On names and pronouns: don’t be an arse

Following on from yesterday’s daft Sunday Times story, Owl Stefania writes in iNews in defence of using the correct pronouns.

It’s just the compassionate and right thing to do. Because in the end, why would anyone deliberately go out of their way to harm another human being?

There does appear to be a double standard in operation.

People seem fine calling drag queens “she” and “her”; for example, most of the coverage I’ve seen about Celebrity Big Brother winner Courtney Act calls her “Courtney” and uses “she/her”, even though Courtney is Shane offstage and doesn’t identify as female.

But if trans people ask for the same courtesy, they’re somehow wicked.

It can’t be authenticity we’re worried about. We don’t seem to have a problem with Bono, born Paul Hewson, even though he took his name from a hearing aid shop. Guitarist The Edge was born David Evans, and took his name from an imaginary character in an imaginary village.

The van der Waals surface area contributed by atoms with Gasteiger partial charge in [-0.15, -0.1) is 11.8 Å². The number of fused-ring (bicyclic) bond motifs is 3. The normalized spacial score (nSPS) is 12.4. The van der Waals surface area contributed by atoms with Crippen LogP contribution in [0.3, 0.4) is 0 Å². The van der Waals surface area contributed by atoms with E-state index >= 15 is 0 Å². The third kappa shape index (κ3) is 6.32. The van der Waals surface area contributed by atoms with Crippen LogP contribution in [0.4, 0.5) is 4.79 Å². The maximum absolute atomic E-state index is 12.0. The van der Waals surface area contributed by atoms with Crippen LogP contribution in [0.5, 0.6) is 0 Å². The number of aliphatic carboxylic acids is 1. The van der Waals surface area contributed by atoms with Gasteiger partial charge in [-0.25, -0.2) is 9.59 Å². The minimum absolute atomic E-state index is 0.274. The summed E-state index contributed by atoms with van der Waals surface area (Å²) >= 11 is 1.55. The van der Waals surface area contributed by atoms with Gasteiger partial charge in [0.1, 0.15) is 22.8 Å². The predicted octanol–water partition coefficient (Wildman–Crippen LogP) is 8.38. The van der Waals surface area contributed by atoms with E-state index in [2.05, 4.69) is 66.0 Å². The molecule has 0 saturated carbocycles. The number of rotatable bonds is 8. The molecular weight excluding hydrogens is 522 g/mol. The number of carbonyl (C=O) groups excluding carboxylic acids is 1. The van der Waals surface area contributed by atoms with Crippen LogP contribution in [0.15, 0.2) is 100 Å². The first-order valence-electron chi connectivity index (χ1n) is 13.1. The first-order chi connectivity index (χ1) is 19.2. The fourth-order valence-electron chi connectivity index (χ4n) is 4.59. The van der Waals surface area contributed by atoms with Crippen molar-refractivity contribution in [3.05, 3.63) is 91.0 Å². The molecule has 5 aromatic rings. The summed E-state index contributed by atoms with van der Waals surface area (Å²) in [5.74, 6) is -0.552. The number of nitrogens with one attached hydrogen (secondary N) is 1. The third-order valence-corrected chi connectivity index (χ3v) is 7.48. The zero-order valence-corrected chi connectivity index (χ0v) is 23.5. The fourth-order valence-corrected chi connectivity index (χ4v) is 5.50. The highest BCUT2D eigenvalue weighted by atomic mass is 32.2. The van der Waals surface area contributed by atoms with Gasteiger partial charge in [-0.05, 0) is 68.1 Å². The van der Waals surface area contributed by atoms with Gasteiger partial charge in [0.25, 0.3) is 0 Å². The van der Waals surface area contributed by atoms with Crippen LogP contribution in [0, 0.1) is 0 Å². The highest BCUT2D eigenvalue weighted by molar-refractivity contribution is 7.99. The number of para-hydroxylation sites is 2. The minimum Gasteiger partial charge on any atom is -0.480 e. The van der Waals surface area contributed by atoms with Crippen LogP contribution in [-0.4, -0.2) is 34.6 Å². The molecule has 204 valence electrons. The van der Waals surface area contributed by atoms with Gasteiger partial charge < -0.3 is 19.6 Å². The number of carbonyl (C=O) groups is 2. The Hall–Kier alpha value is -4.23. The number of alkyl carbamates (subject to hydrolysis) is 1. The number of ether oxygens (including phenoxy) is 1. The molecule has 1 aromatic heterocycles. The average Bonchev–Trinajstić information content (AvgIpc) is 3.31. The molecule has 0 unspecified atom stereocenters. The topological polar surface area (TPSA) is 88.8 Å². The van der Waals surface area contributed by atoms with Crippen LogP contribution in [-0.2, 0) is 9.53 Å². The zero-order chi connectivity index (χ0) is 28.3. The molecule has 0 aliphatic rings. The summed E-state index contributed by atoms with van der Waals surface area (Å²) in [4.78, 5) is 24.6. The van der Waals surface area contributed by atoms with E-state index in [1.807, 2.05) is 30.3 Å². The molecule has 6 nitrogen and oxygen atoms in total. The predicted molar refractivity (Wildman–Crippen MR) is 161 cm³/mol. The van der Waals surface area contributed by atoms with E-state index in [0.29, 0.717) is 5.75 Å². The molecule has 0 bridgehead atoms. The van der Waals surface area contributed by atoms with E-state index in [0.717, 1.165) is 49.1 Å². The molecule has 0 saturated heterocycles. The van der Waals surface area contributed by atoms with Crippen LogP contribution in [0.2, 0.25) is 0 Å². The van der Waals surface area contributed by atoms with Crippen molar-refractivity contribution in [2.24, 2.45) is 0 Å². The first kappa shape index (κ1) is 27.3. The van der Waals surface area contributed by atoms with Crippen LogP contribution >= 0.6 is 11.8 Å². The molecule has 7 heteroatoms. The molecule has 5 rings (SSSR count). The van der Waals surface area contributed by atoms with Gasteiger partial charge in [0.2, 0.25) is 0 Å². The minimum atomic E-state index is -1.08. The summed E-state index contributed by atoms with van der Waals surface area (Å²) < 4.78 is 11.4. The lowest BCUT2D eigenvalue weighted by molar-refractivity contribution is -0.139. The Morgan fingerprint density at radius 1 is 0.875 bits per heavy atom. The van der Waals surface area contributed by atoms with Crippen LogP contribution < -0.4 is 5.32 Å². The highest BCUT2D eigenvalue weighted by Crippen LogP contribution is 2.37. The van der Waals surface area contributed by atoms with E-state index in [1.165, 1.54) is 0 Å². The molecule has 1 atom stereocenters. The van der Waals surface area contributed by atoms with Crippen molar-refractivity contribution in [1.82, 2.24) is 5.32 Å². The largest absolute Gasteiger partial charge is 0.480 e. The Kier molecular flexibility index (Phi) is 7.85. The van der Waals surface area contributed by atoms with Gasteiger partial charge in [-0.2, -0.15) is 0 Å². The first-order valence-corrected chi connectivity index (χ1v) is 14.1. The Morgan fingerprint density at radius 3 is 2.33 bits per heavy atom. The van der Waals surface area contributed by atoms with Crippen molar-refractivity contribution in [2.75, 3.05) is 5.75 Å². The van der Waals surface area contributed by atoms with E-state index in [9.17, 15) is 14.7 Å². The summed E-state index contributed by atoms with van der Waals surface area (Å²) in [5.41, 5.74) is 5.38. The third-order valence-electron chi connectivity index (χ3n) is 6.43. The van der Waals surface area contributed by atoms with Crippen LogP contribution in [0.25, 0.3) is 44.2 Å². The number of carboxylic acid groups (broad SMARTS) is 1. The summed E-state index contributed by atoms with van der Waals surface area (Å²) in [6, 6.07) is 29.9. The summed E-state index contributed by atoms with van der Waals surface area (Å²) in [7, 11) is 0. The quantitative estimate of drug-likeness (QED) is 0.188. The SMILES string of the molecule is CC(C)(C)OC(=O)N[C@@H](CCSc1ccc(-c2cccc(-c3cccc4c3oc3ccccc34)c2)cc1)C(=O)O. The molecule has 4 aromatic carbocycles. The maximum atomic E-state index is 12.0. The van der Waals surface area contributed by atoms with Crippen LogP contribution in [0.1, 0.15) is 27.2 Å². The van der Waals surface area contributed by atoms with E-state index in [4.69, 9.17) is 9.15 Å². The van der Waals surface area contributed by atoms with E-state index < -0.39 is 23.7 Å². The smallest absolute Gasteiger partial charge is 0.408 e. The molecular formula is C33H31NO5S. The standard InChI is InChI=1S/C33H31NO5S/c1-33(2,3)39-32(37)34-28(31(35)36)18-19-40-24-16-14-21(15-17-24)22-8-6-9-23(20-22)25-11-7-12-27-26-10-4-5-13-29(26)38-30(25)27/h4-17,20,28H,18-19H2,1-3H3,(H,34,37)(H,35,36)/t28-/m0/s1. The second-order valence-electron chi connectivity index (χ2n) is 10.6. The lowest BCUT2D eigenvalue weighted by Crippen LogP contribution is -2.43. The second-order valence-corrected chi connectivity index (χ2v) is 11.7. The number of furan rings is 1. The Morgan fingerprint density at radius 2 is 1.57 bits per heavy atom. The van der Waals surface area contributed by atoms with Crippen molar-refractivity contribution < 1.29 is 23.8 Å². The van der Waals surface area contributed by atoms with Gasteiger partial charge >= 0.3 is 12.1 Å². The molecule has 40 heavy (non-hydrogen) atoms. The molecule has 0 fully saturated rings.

Fish, formerly of Marillion, isn’t a fish.

Snoop Dogg isn’t a dog.

Ice-T isn’t made of ice or tea.

To the best of my knowledge, Sting doesn’t.

And that’s before we list the many women who’ve changed their name, from Miley Cyrus (Hope) and Jodie Foster (Alicia) to Whoopi Goldberg (Caryn Johnson), Shania Twain (Eilleen Edwards) and bell hooks (Gloria Watkins).

Of course, these are pseudonyms, noms de plume or stage names. But all the world’s a stage.

If you met any of the people I’ve mentioned in real life you wouldn’t insist on calling them by their birth names because that’d be rude and their people would probably have you thrown down the nearest staircase.

There’s no reason to call anybody by anything other than their preferred name: if you insist on doing otherwise, you’re an arse.